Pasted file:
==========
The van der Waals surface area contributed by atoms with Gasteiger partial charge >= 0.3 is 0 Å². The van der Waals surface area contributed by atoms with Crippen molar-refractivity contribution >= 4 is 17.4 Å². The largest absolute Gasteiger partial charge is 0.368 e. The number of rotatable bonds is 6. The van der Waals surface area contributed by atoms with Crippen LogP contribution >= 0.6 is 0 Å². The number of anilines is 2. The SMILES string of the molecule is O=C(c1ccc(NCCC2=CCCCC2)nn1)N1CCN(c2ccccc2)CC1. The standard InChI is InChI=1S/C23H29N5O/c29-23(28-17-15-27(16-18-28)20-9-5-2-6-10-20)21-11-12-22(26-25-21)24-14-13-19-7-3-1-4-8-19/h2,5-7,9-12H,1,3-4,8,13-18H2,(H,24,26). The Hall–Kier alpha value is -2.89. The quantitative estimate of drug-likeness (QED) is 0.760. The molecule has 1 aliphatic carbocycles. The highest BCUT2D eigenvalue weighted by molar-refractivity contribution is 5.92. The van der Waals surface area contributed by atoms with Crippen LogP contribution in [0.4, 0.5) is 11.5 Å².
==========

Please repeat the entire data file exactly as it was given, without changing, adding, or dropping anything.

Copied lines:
The van der Waals surface area contributed by atoms with Gasteiger partial charge >= 0.3 is 0 Å². The van der Waals surface area contributed by atoms with Crippen molar-refractivity contribution >= 4 is 17.4 Å². The largest absolute Gasteiger partial charge is 0.368 e. The number of rotatable bonds is 6. The van der Waals surface area contributed by atoms with Crippen LogP contribution >= 0.6 is 0 Å². The number of anilines is 2. The SMILES string of the molecule is O=C(c1ccc(NCCC2=CCCCC2)nn1)N1CCN(c2ccccc2)CC1. The standard InChI is InChI=1S/C23H29N5O/c29-23(28-17-15-27(16-18-28)20-9-5-2-6-10-20)21-11-12-22(26-25-21)24-14-13-19-7-3-1-4-8-19/h2,5-7,9-12H,1,3-4,8,13-18H2,(H,24,26). The Hall–Kier alpha value is -2.89. The quantitative estimate of drug-likeness (QED) is 0.760. The molecule has 1 aliphatic carbocycles. The highest BCUT2D eigenvalue weighted by molar-refractivity contribution is 5.92. The van der Waals surface area contributed by atoms with Crippen LogP contribution in [0.4, 0.5) is 11.5 Å².